Like the samurai, the geisha also rises in me, often unintended. She includes the art, the practiced skills, the things I know to do and say as if instinctively to create the “floating world,” a world of pleasure; yet Ukiyo, its homophone, is also the “sorrowful world.”
 

In your poetry, there are various instances of violence. I read in your Urbanite interview that your understanding of the world is influenced by Buddhism. Does a Buddhist perspective influence the way you understand and deal with violence?
 
Buddhism extends compassion to all sentient beings, and yet in many instances it has also provided an ideology for counter-forces to the State — inspiring peasant revolts, feudal struggles. To kill out of compassion, to prevent another from committing evil, for example, is justice. In this regard, violence has a practical nature.
 
But so much of the violence entrenched in our society is not practical. It is a mirror of human frailty. Of illness and addiction, of despair. Its agents are not self-aware. In the tenets of Buddhism it is held that the person who kills with selflessness, knowing that all is illusion, kills no one.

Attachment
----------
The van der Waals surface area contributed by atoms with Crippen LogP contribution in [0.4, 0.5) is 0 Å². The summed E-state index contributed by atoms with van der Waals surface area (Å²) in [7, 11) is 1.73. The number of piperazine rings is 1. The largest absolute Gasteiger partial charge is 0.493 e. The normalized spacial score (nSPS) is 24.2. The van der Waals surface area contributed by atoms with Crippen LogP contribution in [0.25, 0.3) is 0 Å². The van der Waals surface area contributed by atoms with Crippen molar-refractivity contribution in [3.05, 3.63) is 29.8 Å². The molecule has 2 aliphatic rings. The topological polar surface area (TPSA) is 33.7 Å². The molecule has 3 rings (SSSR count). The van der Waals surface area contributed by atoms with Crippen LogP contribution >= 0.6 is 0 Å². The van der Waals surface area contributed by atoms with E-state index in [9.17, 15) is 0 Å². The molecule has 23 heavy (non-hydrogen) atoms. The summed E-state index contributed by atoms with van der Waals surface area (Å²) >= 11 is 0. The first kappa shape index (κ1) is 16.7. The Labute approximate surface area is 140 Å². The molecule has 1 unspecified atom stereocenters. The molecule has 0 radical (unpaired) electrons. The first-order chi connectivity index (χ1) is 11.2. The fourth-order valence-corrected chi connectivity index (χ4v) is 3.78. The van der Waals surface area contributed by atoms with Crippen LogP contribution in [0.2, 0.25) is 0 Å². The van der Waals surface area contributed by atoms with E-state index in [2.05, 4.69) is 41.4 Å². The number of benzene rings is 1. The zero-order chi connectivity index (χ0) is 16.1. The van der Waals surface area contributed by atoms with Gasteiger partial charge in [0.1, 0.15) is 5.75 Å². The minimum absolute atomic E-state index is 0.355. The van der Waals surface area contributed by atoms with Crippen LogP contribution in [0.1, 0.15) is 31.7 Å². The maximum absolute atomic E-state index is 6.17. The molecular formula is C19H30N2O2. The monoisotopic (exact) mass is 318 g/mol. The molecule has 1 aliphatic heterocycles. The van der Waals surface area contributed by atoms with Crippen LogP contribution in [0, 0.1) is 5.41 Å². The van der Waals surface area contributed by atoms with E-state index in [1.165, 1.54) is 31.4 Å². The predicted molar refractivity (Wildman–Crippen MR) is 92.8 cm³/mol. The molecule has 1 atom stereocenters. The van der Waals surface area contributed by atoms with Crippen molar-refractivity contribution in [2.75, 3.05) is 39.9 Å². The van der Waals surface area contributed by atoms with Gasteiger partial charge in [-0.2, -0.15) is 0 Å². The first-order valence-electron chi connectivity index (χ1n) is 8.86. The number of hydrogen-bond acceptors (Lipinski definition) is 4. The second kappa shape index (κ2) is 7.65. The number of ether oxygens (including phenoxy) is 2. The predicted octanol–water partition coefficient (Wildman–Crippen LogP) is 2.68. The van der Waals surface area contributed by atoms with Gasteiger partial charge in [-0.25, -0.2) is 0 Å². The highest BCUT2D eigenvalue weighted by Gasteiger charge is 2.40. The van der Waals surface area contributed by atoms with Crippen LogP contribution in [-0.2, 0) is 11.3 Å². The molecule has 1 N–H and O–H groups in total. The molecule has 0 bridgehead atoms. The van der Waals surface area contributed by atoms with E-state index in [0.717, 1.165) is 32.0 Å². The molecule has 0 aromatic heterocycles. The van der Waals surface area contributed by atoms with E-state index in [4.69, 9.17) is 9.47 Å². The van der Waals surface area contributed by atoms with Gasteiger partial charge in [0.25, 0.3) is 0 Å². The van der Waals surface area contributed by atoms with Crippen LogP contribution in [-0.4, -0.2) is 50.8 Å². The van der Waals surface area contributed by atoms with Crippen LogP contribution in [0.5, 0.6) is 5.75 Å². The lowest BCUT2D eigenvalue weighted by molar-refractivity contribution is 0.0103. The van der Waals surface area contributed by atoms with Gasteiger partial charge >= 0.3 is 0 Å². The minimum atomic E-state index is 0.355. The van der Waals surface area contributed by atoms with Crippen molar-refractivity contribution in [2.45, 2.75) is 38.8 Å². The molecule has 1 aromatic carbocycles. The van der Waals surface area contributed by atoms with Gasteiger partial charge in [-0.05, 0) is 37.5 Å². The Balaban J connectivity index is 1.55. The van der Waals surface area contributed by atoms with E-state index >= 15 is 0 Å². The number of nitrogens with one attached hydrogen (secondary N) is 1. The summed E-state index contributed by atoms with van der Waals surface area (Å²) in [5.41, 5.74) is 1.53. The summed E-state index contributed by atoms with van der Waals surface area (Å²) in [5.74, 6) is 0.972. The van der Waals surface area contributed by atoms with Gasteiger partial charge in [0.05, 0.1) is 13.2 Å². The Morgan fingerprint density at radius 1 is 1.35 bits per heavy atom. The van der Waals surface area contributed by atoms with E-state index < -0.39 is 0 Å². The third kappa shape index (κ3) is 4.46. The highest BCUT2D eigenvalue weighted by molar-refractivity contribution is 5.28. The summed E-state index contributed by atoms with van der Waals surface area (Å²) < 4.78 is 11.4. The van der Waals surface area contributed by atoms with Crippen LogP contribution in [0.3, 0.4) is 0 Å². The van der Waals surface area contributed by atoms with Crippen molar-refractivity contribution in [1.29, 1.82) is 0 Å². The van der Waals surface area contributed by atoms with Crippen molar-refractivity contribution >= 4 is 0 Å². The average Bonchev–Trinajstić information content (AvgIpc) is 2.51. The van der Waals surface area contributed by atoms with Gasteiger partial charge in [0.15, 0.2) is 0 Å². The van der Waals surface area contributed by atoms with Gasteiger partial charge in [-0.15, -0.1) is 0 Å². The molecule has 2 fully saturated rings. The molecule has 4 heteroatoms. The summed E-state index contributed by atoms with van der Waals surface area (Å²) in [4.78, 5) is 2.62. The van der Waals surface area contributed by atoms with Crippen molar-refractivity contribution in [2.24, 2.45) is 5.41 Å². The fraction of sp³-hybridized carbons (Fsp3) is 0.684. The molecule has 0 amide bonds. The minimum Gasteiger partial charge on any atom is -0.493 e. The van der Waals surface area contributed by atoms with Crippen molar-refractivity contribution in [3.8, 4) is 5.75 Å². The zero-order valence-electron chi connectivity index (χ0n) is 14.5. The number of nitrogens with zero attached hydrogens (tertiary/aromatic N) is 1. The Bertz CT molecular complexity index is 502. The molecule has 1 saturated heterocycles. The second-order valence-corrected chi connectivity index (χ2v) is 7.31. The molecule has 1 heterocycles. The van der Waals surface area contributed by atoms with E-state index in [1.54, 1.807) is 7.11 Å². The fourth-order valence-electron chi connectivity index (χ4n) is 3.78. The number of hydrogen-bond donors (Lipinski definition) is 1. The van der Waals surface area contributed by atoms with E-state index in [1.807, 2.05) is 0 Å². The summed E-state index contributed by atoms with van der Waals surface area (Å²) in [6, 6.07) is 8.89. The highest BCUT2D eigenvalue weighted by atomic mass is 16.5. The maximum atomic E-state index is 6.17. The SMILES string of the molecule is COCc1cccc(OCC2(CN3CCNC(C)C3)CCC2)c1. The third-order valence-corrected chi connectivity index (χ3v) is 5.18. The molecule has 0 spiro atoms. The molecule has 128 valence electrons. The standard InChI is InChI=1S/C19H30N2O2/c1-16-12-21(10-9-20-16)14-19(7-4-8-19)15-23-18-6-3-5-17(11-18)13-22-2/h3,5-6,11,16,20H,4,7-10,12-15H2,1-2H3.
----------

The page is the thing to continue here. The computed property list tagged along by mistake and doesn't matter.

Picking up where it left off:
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Web at the Center of the World
 
 
A line inside a line gives order
Axis. It stretches, fine as wisdom in the
smallest twig wrapped up in it. Clots of withered
earth and spit. The things we never see though
they are there to hold our plans in substance.
A tiny speck of something lately buzzing, dead,